THE cave is at 6m directly beneath the cliffs, with a window at one end leading back to the open sea. When the surge is not too strong, you can dive right through it. Young, playful seals will often dart in and out of the cave with you, playing a game of hide and seek - they sneak up on you and speed off as soon as they have been spotted.
The site, known as the Mill Door, is half way along the west coast of the Isle of May, at the mouth of the Firth of Forth in Scotland. Shoals of pollack and saithe mill around the scenic archways and stacks and, if you are quick, you might spot a few guillemots as they shoot past you in search of dinner - they are good underwater swimmers and can dive to unbelievable depths.
The island, 5 miles from the fishing harbour of Anstruther, was declared a nature reserve in 1956. For much of the year it has one of Scotlands largest grey seal colonies, and is home to one of the UKs most concentrated populations of nesting and migrating seabirds.
The island is much longer than it is wide. On the west coast are beautiful, rugged 45m cliffs, with ledges and crevices which make ideal nesting sites for shags, guillemots, kittiwakes and razorbills. On the east coast the scenery is less dramatic, with grassy banks gently sloping towards the sea.
As you approach the island from Anstruther, you first see the scenic cliffs of the western side. It is important to watch for seabirds in the water, as divers have gained a reputation for driving their boats too fast through the seabird rafts, injuring and stressing the birds. Be aware that nature wardens stationed on the island are keeping watch.
Some of the best diving can be found beneath the west shore cliffs. The scenery here is breathtaking - there are birds everywhere, so many that it is wise to wear a hat while on the boat, or you may end up with something unwelcome landing on your head.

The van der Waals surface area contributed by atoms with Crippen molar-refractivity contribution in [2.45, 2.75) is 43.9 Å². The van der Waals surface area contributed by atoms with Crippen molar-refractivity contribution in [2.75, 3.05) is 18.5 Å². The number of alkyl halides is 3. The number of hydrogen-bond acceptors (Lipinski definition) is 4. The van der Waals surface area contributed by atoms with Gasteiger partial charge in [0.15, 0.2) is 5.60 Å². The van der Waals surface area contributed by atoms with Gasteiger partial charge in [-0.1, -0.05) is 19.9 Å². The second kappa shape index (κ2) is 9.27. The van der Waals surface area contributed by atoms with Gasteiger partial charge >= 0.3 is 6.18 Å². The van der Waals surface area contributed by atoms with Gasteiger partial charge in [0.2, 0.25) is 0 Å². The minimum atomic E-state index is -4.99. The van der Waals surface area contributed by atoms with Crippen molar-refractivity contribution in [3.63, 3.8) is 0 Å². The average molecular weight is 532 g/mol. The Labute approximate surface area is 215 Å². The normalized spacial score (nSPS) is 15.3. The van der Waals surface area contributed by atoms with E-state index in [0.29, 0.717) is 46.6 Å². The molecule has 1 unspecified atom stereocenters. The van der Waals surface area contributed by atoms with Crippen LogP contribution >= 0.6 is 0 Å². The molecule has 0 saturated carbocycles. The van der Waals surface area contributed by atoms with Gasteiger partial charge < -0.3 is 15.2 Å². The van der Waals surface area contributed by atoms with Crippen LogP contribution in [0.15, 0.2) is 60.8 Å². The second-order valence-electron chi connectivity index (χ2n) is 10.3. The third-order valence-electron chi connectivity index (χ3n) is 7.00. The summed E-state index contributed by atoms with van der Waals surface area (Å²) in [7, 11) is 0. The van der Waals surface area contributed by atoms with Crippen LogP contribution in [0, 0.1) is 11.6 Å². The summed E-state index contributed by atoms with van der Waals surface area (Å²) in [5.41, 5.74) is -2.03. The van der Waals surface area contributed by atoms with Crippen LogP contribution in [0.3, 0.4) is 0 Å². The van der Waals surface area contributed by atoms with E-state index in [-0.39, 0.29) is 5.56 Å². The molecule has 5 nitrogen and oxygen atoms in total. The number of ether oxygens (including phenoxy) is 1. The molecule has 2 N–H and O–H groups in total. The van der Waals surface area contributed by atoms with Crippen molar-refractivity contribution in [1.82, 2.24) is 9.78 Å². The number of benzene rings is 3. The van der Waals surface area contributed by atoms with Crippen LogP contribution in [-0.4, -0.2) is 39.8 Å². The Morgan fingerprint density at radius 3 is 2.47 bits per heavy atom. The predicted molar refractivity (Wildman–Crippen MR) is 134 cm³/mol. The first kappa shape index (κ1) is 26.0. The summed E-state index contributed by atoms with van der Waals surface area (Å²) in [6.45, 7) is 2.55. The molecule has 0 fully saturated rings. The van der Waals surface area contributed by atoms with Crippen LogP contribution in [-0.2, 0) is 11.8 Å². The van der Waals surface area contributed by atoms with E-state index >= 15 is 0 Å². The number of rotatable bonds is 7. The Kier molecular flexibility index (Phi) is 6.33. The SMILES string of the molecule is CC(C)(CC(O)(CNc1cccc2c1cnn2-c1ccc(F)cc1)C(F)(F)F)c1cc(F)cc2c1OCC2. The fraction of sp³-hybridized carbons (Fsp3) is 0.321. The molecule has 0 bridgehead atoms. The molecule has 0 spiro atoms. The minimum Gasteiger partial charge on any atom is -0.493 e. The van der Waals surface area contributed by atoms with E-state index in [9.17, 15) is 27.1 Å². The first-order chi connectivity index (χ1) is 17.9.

The Isle of May was home to Scotlands first lighthouse in 1636, and the remains can be seen today up on the plateau. The current lighthouse was built in 1812 and is visible for 26 miles on a clear night. You can also see the remains of the old Priory, dating back to the 12th century. The Monks who lived there are said to have kept a light burning round the clock to guide pilgrims safely past the island to shrines in St Andrews on the mainland.
The sheltered waters just off the west-end landing site at Altarstanes are ideal for your first dive. Here you find the wreck of the Anlaby, a British steamer that ran aground in thick fog in August 1873 carrying a cargo of coal. Today she is well broken up but makes an interesting dive, with shoals of pollack and friendly ballan wrasse that like to be hand-fed. The bulk of the wreck lies in 18m, with her propeller and rudder extending from her iron ribs.

Heading south from Altarstanes, a boulder slope leads from the wall at 10m down to sand and shale at 20m. Here you come across some extremely large boulders covered in deadmens fingers and anemones, interspersed with wolf fish, lobster, ling and conger eels. There tend to be strong currents here, so it is wise to do a drift dive.
When winds allow, there is some excellent diving along the south-west corner of the island around to South Ness. There are gullies in just 10m of water, covered in anemones and lined with kelp, and seals often haul themselves off the nearby rocks to join divers.